Happy New Year to all my readers. It’s that time of the Jewish year again, folks, the time for reflection and review, the time for atonement for sins against God and against others, and the time for apples and honey.
Rosh HaShanah started at sundown yesterday evening. We Jews wish each other a good and sweet year. (Astound your Jewish friends by repeating the transliteration above.) Dipping apple slices in honey represents the sweet part. I want a sweet year, and I imagine you do too. I think we’ve all earned one.
Let’s start with the apples: I go to the market for the best specimens, which fortuitously happen to be in season. This year we scored MacIntosh apples that reminded me of my childhood. They were crisp and tart and perfect for the occasion, a different breed than the mushy tasteless ones sold in grocery stores. I bought several of them, just in case I need another taste or two of my childhood over the course of the week.
Then there’s the matter of the perfect honey for the job. There was a lovely harvest festival in our community last August, and a beekeeper was there selling his wares. He had a several varieties of honey, and J. accepted a sample, which she thoroughly enjoyed. This locally produced honey would have been perfect for the annual dipping ritual, don’t you think?
Nope, unfortunately not. Before I partook, I had to ask the beekeeper the dreaded question: “Is it pasteurized?” He told me it wasn’t, and a scornful look flashed across his face. We’d been getting along amiably up to that point, until I gently rejected his sample. I explained that I am immunocompromised–too much information, I know, but his annoyance brought out the apologizer in me.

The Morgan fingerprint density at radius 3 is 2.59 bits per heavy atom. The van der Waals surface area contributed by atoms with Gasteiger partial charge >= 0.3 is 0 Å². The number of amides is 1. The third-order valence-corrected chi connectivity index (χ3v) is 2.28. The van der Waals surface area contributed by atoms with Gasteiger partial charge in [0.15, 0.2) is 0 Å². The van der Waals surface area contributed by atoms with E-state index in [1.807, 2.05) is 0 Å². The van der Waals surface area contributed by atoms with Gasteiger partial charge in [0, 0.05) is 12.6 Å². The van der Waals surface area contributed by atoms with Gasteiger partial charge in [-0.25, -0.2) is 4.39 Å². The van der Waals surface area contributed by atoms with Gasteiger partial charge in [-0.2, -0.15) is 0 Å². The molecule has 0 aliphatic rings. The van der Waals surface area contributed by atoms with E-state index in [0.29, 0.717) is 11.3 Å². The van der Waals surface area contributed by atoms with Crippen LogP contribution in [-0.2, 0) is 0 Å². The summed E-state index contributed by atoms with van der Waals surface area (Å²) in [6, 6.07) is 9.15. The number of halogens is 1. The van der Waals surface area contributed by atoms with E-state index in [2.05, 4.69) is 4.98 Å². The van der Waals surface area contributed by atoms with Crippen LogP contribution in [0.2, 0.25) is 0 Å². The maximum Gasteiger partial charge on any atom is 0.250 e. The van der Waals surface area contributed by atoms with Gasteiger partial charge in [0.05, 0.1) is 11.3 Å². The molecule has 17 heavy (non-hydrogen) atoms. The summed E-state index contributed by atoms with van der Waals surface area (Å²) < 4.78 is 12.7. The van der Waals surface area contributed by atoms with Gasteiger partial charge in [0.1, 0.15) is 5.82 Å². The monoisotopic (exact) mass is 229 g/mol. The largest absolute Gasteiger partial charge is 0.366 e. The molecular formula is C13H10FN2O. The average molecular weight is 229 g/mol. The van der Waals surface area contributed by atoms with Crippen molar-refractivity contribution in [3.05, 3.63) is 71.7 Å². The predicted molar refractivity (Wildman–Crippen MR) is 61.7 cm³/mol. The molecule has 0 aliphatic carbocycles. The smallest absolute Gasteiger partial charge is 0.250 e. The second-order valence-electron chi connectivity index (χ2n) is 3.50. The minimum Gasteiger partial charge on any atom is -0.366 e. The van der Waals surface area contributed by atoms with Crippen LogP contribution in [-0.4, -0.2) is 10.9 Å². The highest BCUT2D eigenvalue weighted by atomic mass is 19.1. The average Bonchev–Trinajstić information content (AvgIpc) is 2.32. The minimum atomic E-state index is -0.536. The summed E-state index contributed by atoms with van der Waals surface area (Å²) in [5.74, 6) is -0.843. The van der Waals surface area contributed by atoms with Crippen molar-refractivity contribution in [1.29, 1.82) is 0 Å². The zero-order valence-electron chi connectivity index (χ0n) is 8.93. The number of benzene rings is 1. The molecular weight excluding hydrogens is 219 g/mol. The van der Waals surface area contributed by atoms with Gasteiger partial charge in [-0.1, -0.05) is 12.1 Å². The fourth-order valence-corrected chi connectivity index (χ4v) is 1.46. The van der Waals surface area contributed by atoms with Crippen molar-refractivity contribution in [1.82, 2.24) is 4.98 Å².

What’s the problem, you’re thinking? It was just a taste of raw honey. So I could get botulism. No big deal. You’re probably right. I was probably at greater risk eating the delectable freshly made Indian snack offered a few tables over that day. Ordering salad at a restaurant could kill me, and I love sushi, but scratch that option too. If we get right down to it, I probably shouldn’t eat out anywhere ever.
But, in the spirit of the season, I forgive the beekeeper for judging me. He doesn’t know I have leukemia. Heck, he was sharing his wares in an effort to make a sale, and he realized he’d just lost ours. No wonder he was short with me.
I did procure honey for apple dipping, just not the raw product from this beekeeper. I bought cheap generic pasteurized honey from the grocery store so I could dip to my heart’s content. And that I did, last night, with J., at 10 p.m., when I realized to my horror I’d completely forgotten my favourite ritual, well above opening Christmas gifts.
It’s not too late for you, folks. You have until sundown tonight to dip your apples in a bit of honey. Who says this ritual is exclusive to Jews? Jewish or not, you too deserve a good and sweet year. And if all you have on hand is raw honey, go for it. I won’t judge you.